ST. LOUIS – The LGBT Center of St. Louis held a town hall meeting, July 27, at the Pride St. Louis offices on Chouteau to update the community on its progress since going virtual in preparation for a move into a new building.
The Center closed its doors at 4337 Manchester in the Grove in June after the property was sold. The non-profit had first right of refusal to purchase the building it had leased since April 2011, but after an internal review, decided to temporarily close and search for a larger space.
This was the second town hall hosted by the Center to keep the community informed.
LGBT Center board president Dara Strickland opened the discussion by reminding the room that the Center’s greatest resource has always been its volunteers.
“Whenever there’s been a need you have always stepped up,” said Strickland.
Strickland said that the board is meeting twice a month post-Pride – one meeting is dedicated to operations, the second is focused on the building search.
“As much as we loved the Center on Manchester we simply outgrew it,” said Strickland. “We needed more space for meetings and programs and it simply wasn’t going to work long term.”
In September 2013, the Center was approached by an “angel donor” who gave a significant donation for the Center to use to find a new space.
The donor, who wishes to remain anonymous, has pledged the money to purchase a new building. To that end, the Center hired IFF late last year to identify properties that meet the organization’s needs, which include a conference room, offices, performance space, access to public transportation, etc.
“With the increased space of the Center it increases what the Center can do,” Strickland explained.
IFF identified a list of 10 properties within the city and the Center has looked at each of them. In May, Alderman Shane Cohn, a former Center board member, approached the board with a building in his district on South Grand. The 13,000 square foot space, a former auto dealership, is one of three or four properties on the Center’s short list.
“Nothing is 100-percent, but we are very enthusiastic about the South Grand property,” said Strickland.
The next steps are having buildings inspected and contracting an architect to draw up plans for meeting the Center’s needs.
“One of the things that has been on our radar from the very beginning is opening up the space to other non-profits,” said Strickland. “Everybody pays rent – I’d rather them pay the Center.”
“One of the things the Center should be providing is having more than one organization under the roof so we can all share information,” Strickland continued.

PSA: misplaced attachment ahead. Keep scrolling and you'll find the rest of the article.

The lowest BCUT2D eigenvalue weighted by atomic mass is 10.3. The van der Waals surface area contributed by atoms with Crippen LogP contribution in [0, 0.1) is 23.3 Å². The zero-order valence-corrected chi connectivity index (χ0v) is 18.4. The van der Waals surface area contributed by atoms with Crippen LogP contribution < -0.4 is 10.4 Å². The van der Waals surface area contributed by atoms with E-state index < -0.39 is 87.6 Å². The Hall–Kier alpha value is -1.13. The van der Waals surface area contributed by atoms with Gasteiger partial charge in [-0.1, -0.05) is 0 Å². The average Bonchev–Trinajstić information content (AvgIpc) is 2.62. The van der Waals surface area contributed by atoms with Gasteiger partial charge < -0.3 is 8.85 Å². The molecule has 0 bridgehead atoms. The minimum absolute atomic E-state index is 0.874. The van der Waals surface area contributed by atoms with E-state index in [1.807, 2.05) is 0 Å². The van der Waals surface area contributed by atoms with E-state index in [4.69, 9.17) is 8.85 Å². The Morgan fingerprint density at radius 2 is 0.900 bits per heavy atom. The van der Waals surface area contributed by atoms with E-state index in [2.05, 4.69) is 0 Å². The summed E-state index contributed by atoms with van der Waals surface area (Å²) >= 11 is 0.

Another focus of the Center is sustainability. The present Center is the third incarnation in St. Louis – previous LGBT Centers in the Central West End (founded 1975) and South Grand (founded 1992) closed after a few years.
“We’ve studied our history. We don’t want to be 1975,” said Strickland. “We have no desire to reinvent the wheel – our community organizations do their job better than anyone; what we can do at the Center is provide the resources and information that are missing.”
“Original programming will not be a big part of what the Center does,” said Strickland. “We’re trying to reach the broadest amount of people possible and the best way to do that is to create an environment where people with a great idea can make that happen – cultivating that from the vision to an actual program.”
Strickland apologized for not providing more specifics about the building search, explaining to the room of volunteers and supporters that much like buying a house, “it’s only official when the ink is dry.” An announcement of the new building is forthcoming and Strickland asserted that the Center is still on track for re-opening in the new space on January 1, 2015.
In other news, The Center is currently seeking volunteers to help compile a detailed LGBT resource list for the St. Louis area.
“We have heard from a lot of people visiting St. Louis or who have just moved here who are looking for resources from what neighborhood should I live in, what schools are LGBT friendly, etc.,” offered Strickland.
The Center has been operating without an Executive Director since Interim E.D. Susan Nanny’s departure in December of last year. The Board has stepped up to handle day-to-day operations. According to Strickland, there are no plans to hire an Executive Director until they move into the new building.
The Center is currently creating a job description for a part time Center Coordinator to aid the board over the next six months.
Strickland opened up the floor for discussions – asking the room what they feel the Center should be doing between now and when it reopens. Suggestions included community partner outreach, increased visibility, streamlining communication and letting the community know the Center is still active.
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